“What are my clients willing to pay?” and “What is my competition charging?”

While it’s true that these questions may come into play when your client is considering your offer, you can’t rely on them when you’re setting your rates. If you do, they will limit your income, and keep you from seeing and showing your own true value.

It also places imaginary limitations on your clients’ buying power, when in reality those limitations might well exist only in your mind.

What can you ask instead, that will give you more income and your clients better service?

The next time you’re about to set a rate, start by asking yourself, “How much money would make this job worth my time?”

This can be uncomfortable, especially if you feel it would be unfair to your clients, or are afraid of scaring them off. But it has to be done – in fact, I’d like you to do it right now, before you continue reading.

Once you’ve done that exercise, if you feel like this figure is too high, DON’T lower it.

Instead, ask yourself: “How much value am I giving?”

How much time will you save your clients? How much money will you MAKE for them?

How much will their health, mindset, lifestyle or relationships improve?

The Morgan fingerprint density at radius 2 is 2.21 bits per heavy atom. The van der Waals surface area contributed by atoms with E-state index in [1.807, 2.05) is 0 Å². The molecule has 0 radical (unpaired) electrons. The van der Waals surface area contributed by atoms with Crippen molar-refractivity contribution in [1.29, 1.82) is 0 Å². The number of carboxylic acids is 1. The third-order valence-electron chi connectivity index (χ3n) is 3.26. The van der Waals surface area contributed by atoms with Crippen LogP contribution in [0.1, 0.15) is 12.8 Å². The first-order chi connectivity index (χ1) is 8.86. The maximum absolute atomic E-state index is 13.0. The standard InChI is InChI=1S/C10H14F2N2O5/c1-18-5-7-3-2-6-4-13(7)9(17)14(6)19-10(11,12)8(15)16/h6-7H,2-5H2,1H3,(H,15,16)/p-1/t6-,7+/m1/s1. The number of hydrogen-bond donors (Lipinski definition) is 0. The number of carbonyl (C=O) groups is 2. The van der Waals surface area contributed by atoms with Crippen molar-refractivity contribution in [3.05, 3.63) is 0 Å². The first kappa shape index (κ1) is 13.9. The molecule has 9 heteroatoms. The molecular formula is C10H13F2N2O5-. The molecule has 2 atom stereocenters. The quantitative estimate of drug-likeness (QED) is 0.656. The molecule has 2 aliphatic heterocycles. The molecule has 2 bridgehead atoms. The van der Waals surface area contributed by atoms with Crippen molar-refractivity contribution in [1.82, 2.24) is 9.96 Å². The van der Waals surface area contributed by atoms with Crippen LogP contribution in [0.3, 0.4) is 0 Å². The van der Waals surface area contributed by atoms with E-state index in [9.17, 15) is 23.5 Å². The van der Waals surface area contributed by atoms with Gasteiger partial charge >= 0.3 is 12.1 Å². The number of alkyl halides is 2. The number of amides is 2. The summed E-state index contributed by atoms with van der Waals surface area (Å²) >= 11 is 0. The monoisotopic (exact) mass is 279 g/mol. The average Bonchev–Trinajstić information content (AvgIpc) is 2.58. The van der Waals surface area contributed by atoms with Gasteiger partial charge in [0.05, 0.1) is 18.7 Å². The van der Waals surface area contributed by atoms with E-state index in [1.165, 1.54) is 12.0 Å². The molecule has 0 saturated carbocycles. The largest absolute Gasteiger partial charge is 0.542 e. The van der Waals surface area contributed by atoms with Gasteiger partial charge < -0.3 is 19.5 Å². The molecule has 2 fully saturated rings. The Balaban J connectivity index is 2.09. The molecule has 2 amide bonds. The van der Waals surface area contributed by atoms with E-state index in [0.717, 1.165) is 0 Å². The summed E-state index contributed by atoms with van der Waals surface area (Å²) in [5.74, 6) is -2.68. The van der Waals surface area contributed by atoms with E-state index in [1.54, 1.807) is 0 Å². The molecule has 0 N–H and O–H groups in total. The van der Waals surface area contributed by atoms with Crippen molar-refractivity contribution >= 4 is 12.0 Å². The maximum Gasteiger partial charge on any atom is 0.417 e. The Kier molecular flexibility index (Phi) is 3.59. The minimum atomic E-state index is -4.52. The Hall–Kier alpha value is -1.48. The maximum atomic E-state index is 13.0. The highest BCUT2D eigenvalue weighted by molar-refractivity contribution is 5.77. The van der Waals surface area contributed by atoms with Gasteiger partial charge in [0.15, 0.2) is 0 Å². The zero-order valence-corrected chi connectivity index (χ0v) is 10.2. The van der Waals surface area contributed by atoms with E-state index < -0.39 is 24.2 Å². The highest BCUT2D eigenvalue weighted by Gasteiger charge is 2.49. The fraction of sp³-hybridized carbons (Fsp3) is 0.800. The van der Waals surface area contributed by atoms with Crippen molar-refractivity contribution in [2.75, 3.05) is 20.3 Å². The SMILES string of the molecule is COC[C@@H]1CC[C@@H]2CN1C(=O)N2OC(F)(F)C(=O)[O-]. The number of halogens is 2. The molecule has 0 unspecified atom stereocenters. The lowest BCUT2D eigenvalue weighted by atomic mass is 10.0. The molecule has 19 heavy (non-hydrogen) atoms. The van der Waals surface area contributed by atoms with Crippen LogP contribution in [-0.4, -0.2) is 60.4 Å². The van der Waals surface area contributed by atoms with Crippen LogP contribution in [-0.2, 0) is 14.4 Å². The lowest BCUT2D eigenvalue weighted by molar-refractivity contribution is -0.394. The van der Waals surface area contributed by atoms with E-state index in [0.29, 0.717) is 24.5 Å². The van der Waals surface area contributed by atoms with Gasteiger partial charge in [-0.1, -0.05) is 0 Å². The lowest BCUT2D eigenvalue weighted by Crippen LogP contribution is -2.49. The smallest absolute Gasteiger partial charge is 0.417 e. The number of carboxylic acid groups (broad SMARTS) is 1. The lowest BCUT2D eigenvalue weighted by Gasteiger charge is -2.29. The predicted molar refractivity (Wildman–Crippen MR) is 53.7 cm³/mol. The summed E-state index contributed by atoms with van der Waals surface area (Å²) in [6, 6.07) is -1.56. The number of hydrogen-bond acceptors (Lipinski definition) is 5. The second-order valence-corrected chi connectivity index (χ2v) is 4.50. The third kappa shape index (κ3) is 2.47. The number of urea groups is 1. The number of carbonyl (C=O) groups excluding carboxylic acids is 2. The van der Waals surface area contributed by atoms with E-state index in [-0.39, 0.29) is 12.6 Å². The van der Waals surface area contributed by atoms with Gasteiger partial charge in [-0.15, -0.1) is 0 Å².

How much happier will they be after they work with you?

Remember, it isn’t just about the effort you put into the job. It’s about the benefit that your work gives to your clients.

What if the value you’re offering seems like less than the price you want to charge?

Once again, do NOT drop your rates. Instead, raise your value.

For example, I was recently hired to help one of my clients rewrite her ‘about’ page. I wanted the page to reflect her real story and the source of her passion, instead of reading like an encyclopedia.

To do this, we needed to have a conversation via Skype, and I wanted to be paid $75 for the time we were going to spend on that. But simply getting her to tell her story didn’t feel like it was enough; I wanted to give her real value for the money I was charging.

So I made her an offer: while I was getting the story for her page, I would also teach her how to tell her story in a way that drew her clients in, so she’d be able to use that skill any time she needed to.

She agreed, and was happy to pay me $75 for the call.

Are you charging as much as you want to be?

If not, when are you going to raise your prices?

If you don’t feel like your services warrant a price increase, how will you raise their value so they WILL be worth it?